Mailbag: Cleveland’s free agent pickups are not old


The Browns seem to be stockpiling old guys in Free Agency. Is that a good thing?

-Phil in Cleveland

I don’t think it’s necessarily a bad thing, but I actually don’t agree with your statement that the Browns are “stockpiling old guys.” If you looked at some of the players who were brought in, there’s not a noticeably huge jump in age. Overall, when you examine some of these additions, the players are relatively young.  If they are getting up there in age, the Browns either signed him to a one-year deal (Burleson), or he is the prime of his career (Dansby).

Safety: Added- Donte Whitner (28)

Departed- TJ Ward (27)

Linebacker: Added- Karlos Dansby (32)

Departed- D’Qwell Jackson (30)

Running Back: Added- Ben Tate (25)

Wide Receiver: Added- Andrew Hawkins (28) and Nate Burleson (32)

I believe this idea that the team added a “bunch of old players,” is not actually true, and I would say that it’s more about adding players who are experienced rather than old. As a whole, the Browns added a combined 33 games of playoff experience to a team that hasn’t made the playoffs since the 2002 season.


Be honest. Will Alex Mack be a Brown in the 2014 season?

-Brian in Chicago

Right now, I think the chances are pretty good that he returns. With that being said, whether or not Alex Mack returns to the Cleveland Browns depends a great deal on the decisions of the Jacksonville Jaguars, as opposed to those of the Browns. Last Friday, Mack met with the Jags for the first time, and they will most likely offer him a contract. Since the Browns placed a transition tag on him, they do have an opportunity to match that offer and bring him back. If it comes to that, I believe that whether or not he returns will depend on the size of the contract to be matched. Originally, Will Brinson of CBS Sports reported that the team would match a possible $22 million offer from Jacksonville “in a second.” If it goes beyond that number, it’ll be interesting to see if the Browns hold strong on that claim. The interesting thing to remember is that the Browns have $5 million more in cap space than the Jaguars, so they ultimately have the cash to outbid Jacksonville if necessary.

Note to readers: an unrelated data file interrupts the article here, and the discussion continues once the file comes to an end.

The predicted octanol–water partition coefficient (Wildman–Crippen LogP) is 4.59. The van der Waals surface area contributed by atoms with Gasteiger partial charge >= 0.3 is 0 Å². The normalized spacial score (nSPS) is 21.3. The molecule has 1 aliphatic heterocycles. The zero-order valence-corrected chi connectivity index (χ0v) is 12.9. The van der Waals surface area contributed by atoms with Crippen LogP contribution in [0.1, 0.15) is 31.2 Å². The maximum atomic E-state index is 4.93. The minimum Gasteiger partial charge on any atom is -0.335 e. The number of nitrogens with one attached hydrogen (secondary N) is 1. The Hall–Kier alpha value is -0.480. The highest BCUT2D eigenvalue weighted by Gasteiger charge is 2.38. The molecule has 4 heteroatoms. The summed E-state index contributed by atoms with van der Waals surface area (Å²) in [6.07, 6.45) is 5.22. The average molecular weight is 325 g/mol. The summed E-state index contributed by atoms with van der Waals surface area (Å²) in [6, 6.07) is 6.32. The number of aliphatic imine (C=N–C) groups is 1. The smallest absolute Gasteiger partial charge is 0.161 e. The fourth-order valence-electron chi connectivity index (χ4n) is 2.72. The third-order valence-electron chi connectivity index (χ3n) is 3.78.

What would you consider a successful first year for GM Ray Farmer?

-Neil in Harrisburg

I would say any sort of noticeable improvement in both on-the-field play and overall record.  To put an exact record out there, I would say that the team could finish 7-9 or 8-8 and the season could still be considered “successful.”  Fans need to understand that no matter what you end up putting out on the field, a full turnaround will not occur in one season.  I think the moves Farmer has made (in addition to what happens in the draft), will put the team in position to be competitive in two years.  While the Browns will put a lot of talent out on the field, the starting signal caller will still be relatively inexperienced (the two foreseeable options are Brian Hoyer with only only four career starts or a rookie QB).  Therefore, I think that expecting playoffs or bust for this season to be a success is a little bit too optimistic. I think that a more realistic expectation for rookie GM Ray Farmer is around .500.

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